BACKGROUND Nerve Growth Factor (NGF) is a small secreted protein and a member of neurotrophin family, which also includes Brain-Derived Neurotrophic Factor (BDNF), Neurotrophin-3 (NT-3), and Neurotrophin 4/5 (NT-4/5). All the neurotrophins are initially produced as 30–35 kDa precursor proteins containing a signal peptide, sites for glycosylation, and pairs of basic amino acids that are recognized by processing enzymes. The calcium-dependent serine protease furin and other members of the prohormone convertase family cleave each of the neurotrophins at a dibasic cleavage site in the middle of the precursor protein, releasing the biologically active 12–14 kDa C-terminal product. NGF plays important roles in the growth, maintenance, and survival of certain target sympathetic and sensory neurons. Without it, these neurons undergo apoptosis. NGF causes axonal growth. Studies have shown that it causes axonal branching and a bit of elongation. NGF plays a role in the repair, regeneration, and protection of neurons. Thus, it could serve as a therapeutic agent in neurodegenerative conditions such as Alzheimer's disease. NGF has also been suggested to play a role in other physiological systems and tissues such as the immune system. There is evidence that NGF circulates throughout the entire body and is important for maintaining homeostasis. There is also evidence that shows that the precursor to NGF, pro-NGF, may also play important roles due to its abundance. These include apoptotic and neurotrophic properties.1
NGF binds with at least two classes of receptors: p75NTR (low affinity nerve growth factor receptor, which belong to the death receptor family) and TrkA, a transmembrane tyrosine kinase. NGF may signal its neuroprotective actions through the tyrosine kinase TrkA receptor and trigger apoptosis in some cells through the p75 receptor in absence of TrkA. High-affinity binding of NGF requires both TrkA and p75NTR. Both are associated with neurodegenerative disorders. NGF binds to high-affinity tyrosine kinase receptor, TrkA, resulting in activation and autophosphorylation of TrkA, which is coupled to the Ras, Cdc42/Rac/RhoG, MAPK, PI 3-K and PLCgamma signaling pathways.2 The downstream effectors of the ras pathway include activation of fos and jun to form AP-1, activating genes through this transcription factor. Other transcription factors involved in NGF responses include Egr and CREB. The Egr family of transcription factors as well as the Mek/Erk pathway contribute to NGF-induced neurite formation. The CREB family of transcription factors are involved in NGF-induced survival of sympathetic neurons.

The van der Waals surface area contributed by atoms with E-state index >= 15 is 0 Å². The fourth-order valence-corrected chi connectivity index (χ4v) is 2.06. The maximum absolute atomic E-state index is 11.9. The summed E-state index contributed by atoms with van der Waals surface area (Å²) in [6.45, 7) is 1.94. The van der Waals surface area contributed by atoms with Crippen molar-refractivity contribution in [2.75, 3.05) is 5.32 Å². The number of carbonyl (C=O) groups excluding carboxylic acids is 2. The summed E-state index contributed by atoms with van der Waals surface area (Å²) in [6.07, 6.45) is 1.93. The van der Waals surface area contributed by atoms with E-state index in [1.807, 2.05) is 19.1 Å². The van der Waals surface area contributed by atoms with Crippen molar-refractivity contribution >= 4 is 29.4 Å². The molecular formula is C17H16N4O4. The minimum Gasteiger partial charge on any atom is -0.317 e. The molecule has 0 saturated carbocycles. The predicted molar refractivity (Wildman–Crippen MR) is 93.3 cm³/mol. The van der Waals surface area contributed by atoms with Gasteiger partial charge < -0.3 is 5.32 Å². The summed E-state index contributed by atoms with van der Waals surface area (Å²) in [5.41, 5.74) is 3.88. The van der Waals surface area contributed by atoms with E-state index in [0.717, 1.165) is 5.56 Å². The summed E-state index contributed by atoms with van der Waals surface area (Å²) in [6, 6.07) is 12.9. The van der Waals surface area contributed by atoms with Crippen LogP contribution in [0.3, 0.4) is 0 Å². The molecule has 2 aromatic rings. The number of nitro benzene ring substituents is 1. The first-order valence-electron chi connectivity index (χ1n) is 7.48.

There are four members of the Trk family; TrkA, TrkB and TrkC and a related p75NTR receptor. p75NTR lacks tyrosine kinase activity and signals via NF-kappaB activation. Each family member binds different neurotrophins with varying affinities. TrkA potently binds nerve growth factor (NGF) and is involved in differentiation and survival of neurons and in control of gene expression of enzymes involved in neurotransmitter synthesis. TrkB has highest affinity for brain-derived neurotrophic factor (BDNF) and is involved in neuronal plasticity, longterm potentiation and apoptosis of CNS neurons. TrkC is activated by neurotrophin-3 (NT-3) and is found on proprioceptive sensory neurons. p75NTR binds neurotrophin precursors with high affinity and retains low affinity to the mature cleaved forms. TrkA was originally identified as an oncogene as it is commonly mutated in cancers, particularly colon and thyroid carcinomas.3
1. Sofroniew, M.V. et al: Ann. Rev. Neurosci. 24:1217-81, 2001
2. Delcroix, J-D. et al: Neuron 39:69-84, 2003
3. Barbacid, M.: J. Neurobiol. 25:1386-403, 1994
Products are for research use only. They are not intended for human, animal, or diagnostic applications.
Target Protein Species:
15.6 pg/ml – 1000pg/ml
No detectable cross-reactivity
with BDNF, GDNF, CNTF, NT3, and NT4.
Store at 4°C. Use within 6 months.
ELISA Kits are based on standard sandwich enzyme-linked immunosorbent assay technology. Freshly prepared standards, samples, and solutions are recommended for best results.